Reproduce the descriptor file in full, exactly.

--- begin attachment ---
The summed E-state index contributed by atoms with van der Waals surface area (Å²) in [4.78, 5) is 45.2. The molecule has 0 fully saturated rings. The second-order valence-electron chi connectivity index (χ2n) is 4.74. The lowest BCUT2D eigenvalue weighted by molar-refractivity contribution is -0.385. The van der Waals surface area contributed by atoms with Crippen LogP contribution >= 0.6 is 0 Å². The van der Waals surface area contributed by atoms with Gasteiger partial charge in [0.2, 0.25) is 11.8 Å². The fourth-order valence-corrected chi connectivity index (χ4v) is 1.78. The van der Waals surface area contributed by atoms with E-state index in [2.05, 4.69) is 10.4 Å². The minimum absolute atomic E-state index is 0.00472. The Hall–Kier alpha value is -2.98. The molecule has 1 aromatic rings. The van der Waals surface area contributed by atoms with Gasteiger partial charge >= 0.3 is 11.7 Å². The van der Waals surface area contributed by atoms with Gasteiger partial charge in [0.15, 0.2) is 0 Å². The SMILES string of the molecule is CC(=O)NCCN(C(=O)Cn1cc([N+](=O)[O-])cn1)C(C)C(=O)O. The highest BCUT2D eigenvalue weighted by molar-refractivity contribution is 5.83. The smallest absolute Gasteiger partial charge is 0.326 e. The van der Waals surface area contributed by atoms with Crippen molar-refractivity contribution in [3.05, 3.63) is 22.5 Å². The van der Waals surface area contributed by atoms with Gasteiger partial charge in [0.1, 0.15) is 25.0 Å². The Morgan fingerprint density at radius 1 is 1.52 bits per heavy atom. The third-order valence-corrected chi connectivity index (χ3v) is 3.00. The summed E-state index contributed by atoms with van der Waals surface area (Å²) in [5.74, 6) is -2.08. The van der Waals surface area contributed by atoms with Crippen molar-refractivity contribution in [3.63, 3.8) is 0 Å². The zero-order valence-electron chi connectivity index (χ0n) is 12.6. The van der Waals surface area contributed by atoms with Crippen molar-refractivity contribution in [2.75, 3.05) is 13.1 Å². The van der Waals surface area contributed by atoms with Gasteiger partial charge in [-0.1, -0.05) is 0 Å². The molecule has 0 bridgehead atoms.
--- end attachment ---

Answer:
The summed E-state index contributed by atoms with van der Waals surface area (Å²) in [4.78, 5) is 45.2. The molecule has 0 fully saturated rings. The second-order valence-electron chi connectivity index (χ2n) is 4.74. The lowest BCUT2D eigenvalue weighted by molar-refractivity contribution is -0.385. The van der Waals surface area contributed by atoms with Crippen LogP contribution >= 0.6 is 0 Å². The van der Waals surface area contributed by atoms with Gasteiger partial charge in [0.2, 0.25) is 11.8 Å². The fourth-order valence-corrected chi connectivity index (χ4v) is 1.78. The van der Waals surface area contributed by atoms with E-state index in [2.05, 4.69) is 10.4 Å². The minimum absolute atomic E-state index is 0.00472. The Hall–Kier alpha value is -2.98. The molecule has 1 aromatic rings. The van der Waals surface area contributed by atoms with Gasteiger partial charge >= 0.3 is 11.7 Å². The van der Waals surface area contributed by atoms with Gasteiger partial charge in [0.15, 0.2) is 0 Å². The SMILES string of the molecule is CC(=O)NCCN(C(=O)Cn1cc([N+](=O)[O-])cn1)C(C)C(=O)O. The highest BCUT2D eigenvalue weighted by molar-refractivity contribution is 5.83. The smallest absolute Gasteiger partial charge is 0.326 e. The van der Waals surface area contributed by atoms with Crippen molar-refractivity contribution in [3.05, 3.63) is 22.5 Å². The van der Waals surface area contributed by atoms with Gasteiger partial charge in [0.1, 0.15) is 25.0 Å². The Morgan fingerprint density at radius 1 is 1.52 bits per heavy atom. The third-order valence-corrected chi connectivity index (χ3v) is 3.00. The summed E-state index contributed by atoms with van der Waals surface area (Å²) in [5.74, 6) is -2.08. The van der Waals surface area contributed by atoms with Crippen molar-refractivity contribution in [3.63, 3.8) is 0 Å². The zero-order valence-electron chi connectivity index (χ0n) is 12.6. The van der Waals surface area contributed by atoms with Crippen molar-refractivity contribution in [2.75, 3.05) is 13.1 Å². The van der Waals surface area contributed by atoms with Gasteiger partial charge in [-0.1, -0.05) is 0 Å². The molecule has 0 bridgehead atoms.